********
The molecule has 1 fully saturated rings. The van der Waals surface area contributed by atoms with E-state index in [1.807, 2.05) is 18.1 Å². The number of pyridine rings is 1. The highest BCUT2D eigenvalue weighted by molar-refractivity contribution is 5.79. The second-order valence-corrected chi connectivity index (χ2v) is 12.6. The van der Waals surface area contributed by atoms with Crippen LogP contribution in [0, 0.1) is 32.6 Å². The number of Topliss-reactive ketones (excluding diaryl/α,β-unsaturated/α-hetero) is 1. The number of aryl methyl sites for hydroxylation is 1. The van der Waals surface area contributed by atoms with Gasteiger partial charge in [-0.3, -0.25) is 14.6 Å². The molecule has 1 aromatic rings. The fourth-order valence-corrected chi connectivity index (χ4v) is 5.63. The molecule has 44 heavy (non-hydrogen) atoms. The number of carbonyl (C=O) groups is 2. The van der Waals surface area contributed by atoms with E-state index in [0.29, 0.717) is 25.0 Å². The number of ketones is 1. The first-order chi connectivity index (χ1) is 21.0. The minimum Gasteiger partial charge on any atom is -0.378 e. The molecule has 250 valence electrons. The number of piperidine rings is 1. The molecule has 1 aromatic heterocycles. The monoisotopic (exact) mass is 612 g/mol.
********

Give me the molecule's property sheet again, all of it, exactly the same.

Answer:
The molecule has 1 fully saturated rings. The van der Waals surface area contributed by atoms with E-state index in [1.807, 2.05) is 18.1 Å². The number of pyridine rings is 1. The highest BCUT2D eigenvalue weighted by molar-refractivity contribution is 5.79. The second-order valence-corrected chi connectivity index (χ2v) is 12.6. The van der Waals surface area contributed by atoms with Crippen LogP contribution in [0, 0.1) is 32.6 Å². The number of Topliss-reactive ketones (excluding diaryl/α,β-unsaturated/α-hetero) is 1. The number of aryl methyl sites for hydroxylation is 1. The van der Waals surface area contributed by atoms with Gasteiger partial charge in [-0.3, -0.25) is 14.6 Å². The molecule has 1 aromatic rings. The fourth-order valence-corrected chi connectivity index (χ4v) is 5.63. The molecule has 44 heavy (non-hydrogen) atoms. The number of carbonyl (C=O) groups is 2. The van der Waals surface area contributed by atoms with E-state index in [0.29, 0.717) is 25.0 Å². The number of ketones is 1. The first-order chi connectivity index (χ1) is 21.0. The minimum Gasteiger partial charge on any atom is -0.378 e. The molecule has 250 valence electrons. The number of piperidine rings is 1. The molecule has 1 aromatic heterocycles. The monoisotopic (exact) mass is 612 g/mol.